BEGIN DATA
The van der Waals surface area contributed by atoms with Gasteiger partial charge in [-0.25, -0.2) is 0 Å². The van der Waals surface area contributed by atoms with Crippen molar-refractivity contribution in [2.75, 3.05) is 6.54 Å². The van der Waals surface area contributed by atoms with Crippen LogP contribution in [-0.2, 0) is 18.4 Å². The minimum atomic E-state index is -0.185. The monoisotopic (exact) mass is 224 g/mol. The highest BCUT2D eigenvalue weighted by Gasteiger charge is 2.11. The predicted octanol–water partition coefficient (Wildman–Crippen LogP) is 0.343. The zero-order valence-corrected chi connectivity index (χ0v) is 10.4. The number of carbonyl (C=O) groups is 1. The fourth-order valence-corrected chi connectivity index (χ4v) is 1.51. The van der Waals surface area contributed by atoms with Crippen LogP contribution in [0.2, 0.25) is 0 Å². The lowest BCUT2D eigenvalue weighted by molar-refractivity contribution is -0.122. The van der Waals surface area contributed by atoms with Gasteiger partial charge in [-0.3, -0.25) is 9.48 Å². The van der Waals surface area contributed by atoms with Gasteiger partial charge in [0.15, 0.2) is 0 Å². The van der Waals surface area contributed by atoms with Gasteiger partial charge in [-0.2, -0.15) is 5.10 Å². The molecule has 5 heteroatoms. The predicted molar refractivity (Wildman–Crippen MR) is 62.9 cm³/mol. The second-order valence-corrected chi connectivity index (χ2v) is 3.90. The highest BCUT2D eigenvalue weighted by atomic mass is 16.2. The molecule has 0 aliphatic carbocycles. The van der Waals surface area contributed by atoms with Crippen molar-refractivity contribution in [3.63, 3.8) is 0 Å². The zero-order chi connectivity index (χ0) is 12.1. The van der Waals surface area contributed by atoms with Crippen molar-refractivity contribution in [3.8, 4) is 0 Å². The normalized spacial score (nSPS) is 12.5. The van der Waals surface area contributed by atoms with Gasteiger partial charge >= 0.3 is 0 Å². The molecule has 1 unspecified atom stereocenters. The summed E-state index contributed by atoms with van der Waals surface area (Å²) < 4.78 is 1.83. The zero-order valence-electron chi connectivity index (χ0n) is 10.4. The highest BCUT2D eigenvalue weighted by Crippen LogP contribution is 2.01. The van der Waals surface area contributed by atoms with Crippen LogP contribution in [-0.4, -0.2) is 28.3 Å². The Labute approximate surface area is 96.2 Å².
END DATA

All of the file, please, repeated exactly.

The van der Waals surface area contributed by atoms with Gasteiger partial charge in [-0.25, -0.2) is 0 Å². The van der Waals surface area contributed by atoms with Crippen molar-refractivity contribution in [2.75, 3.05) is 6.54 Å². The van der Waals surface area contributed by atoms with Crippen LogP contribution in [-0.2, 0) is 18.4 Å². The minimum atomic E-state index is -0.185. The monoisotopic (exact) mass is 224 g/mol. The highest BCUT2D eigenvalue weighted by Gasteiger charge is 2.11. The predicted octanol–water partition coefficient (Wildman–Crippen LogP) is 0.343. The zero-order valence-corrected chi connectivity index (χ0v) is 10.4. The number of carbonyl (C=O) groups is 1. The fourth-order valence-corrected chi connectivity index (χ4v) is 1.51. The van der Waals surface area contributed by atoms with Crippen LogP contribution in [0.2, 0.25) is 0 Å². The lowest BCUT2D eigenvalue weighted by molar-refractivity contribution is -0.122. The van der Waals surface area contributed by atoms with Gasteiger partial charge in [-0.3, -0.25) is 9.48 Å². The van der Waals surface area contributed by atoms with Gasteiger partial charge in [0.15, 0.2) is 0 Å². The van der Waals surface area contributed by atoms with Gasteiger partial charge in [-0.2, -0.15) is 5.10 Å². The molecule has 5 heteroatoms. The predicted molar refractivity (Wildman–Crippen MR) is 62.9 cm³/mol. The second-order valence-corrected chi connectivity index (χ2v) is 3.90. The highest BCUT2D eigenvalue weighted by atomic mass is 16.2. The molecule has 0 aliphatic carbocycles. The van der Waals surface area contributed by atoms with Crippen molar-refractivity contribution in [3.63, 3.8) is 0 Å². The zero-order chi connectivity index (χ0) is 12.1. The van der Waals surface area contributed by atoms with Crippen molar-refractivity contribution in [3.8, 4) is 0 Å². The normalized spacial score (nSPS) is 12.5. The van der Waals surface area contributed by atoms with Gasteiger partial charge >= 0.3 is 0 Å². The molecule has 1 unspecified atom stereocenters. The summed E-state index contributed by atoms with van der Waals surface area (Å²) < 4.78 is 1.83. The zero-order valence-electron chi connectivity index (χ0n) is 10.4. The highest BCUT2D eigenvalue weighted by Crippen LogP contribution is 2.01. The van der Waals surface area contributed by atoms with Crippen LogP contribution in [-0.4, -0.2) is 28.3 Å². The Labute approximate surface area is 96.2 Å².